The weekend’s front pages may have been splattered with news on the Microsoft + Yahoo = what? story, but Reuters has come up with an alternative to the deal: that Yahoo will simply partner with Google over online services. Initially, this would seem unlikely. But after seemingly eschewing a succession of friendly bids from Microsoft and potentially now a hostile one – well, what better way to bite back?

Yahoo seems to believe that Microsoft has seriously undervaluing it at $31 a share, but it’s been well documented that Yahoo is ailing. Recent reports that it is to shed 1,000 people may have been speculation, but it’s clear to all that something needs to happen at the company. If it is not to be Microsoft, Google could provide a warm seat by the fire in exchange for Yahoo’s content.  

A source told Reuters that Google and Yahoo have recently held talks – though how far ranging these were isn’t clear. However, it seems certain that Google won’t enter into a bidding war if only because a bid would be unlikely to get past competition regulators. As we’ve reported, Google has urged regulators to get involved.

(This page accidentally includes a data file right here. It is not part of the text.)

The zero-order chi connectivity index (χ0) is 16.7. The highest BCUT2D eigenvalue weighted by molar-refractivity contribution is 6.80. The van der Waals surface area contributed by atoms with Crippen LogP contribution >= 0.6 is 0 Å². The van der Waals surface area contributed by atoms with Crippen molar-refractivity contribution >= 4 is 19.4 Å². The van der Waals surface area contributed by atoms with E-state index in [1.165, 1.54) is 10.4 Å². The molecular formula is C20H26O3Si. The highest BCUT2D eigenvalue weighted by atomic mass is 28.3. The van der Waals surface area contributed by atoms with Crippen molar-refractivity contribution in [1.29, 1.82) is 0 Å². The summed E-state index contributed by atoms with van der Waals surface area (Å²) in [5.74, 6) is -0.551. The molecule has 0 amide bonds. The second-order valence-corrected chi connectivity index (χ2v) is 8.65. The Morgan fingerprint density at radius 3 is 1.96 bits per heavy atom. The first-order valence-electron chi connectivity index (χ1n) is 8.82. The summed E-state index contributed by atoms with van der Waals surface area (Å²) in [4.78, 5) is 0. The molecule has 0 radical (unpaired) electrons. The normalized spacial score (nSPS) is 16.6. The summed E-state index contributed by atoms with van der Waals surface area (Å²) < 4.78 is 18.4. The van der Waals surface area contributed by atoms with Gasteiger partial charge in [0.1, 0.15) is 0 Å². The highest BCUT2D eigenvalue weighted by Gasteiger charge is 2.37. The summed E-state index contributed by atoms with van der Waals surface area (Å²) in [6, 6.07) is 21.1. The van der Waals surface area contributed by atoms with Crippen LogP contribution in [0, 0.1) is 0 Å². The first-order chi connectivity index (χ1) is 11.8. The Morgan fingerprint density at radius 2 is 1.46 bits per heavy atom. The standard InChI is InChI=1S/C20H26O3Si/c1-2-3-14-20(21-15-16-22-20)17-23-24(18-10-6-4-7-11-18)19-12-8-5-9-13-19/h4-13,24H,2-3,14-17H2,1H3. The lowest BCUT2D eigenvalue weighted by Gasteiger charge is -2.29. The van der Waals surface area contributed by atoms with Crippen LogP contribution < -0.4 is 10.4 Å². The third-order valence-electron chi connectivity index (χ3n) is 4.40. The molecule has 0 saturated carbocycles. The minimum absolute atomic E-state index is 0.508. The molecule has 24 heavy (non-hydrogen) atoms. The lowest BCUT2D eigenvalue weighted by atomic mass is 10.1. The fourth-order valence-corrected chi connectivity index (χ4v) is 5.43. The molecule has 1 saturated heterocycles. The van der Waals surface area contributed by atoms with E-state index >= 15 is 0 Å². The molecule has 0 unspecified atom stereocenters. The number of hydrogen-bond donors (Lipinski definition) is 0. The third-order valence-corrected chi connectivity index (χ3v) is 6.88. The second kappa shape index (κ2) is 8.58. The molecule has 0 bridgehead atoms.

Microsoft chief legal eagle, Brad Smith, responded yesterday, saying that the move would, quite bizarrely, increase competition. "The combination of Microsoft and Yahoo will create a more competitive marketplace by establishing a compelling number two competitor for internet search and online advertising. The alternative scenarios only lead to less competition on the internet." Hmmm.

According to the news agency, Yahoo’s top brass sent an email to staff on Friday saying that “absolutely no decisions have been made - and, despite what some people have tried to suggest, there's certainly no integration process underway".

The Wall Street Journal has also alleged that Google’ chief Eric Schmidt telephoned his Yahoo counterpart Jerry Yang to offer assistance in thwarting Yahoo’s bid.

As well as an enviable suite of web apps and online advertising know-how, Yahoo has also made strides in the mobile market, which Microsoft could be keen to exploit.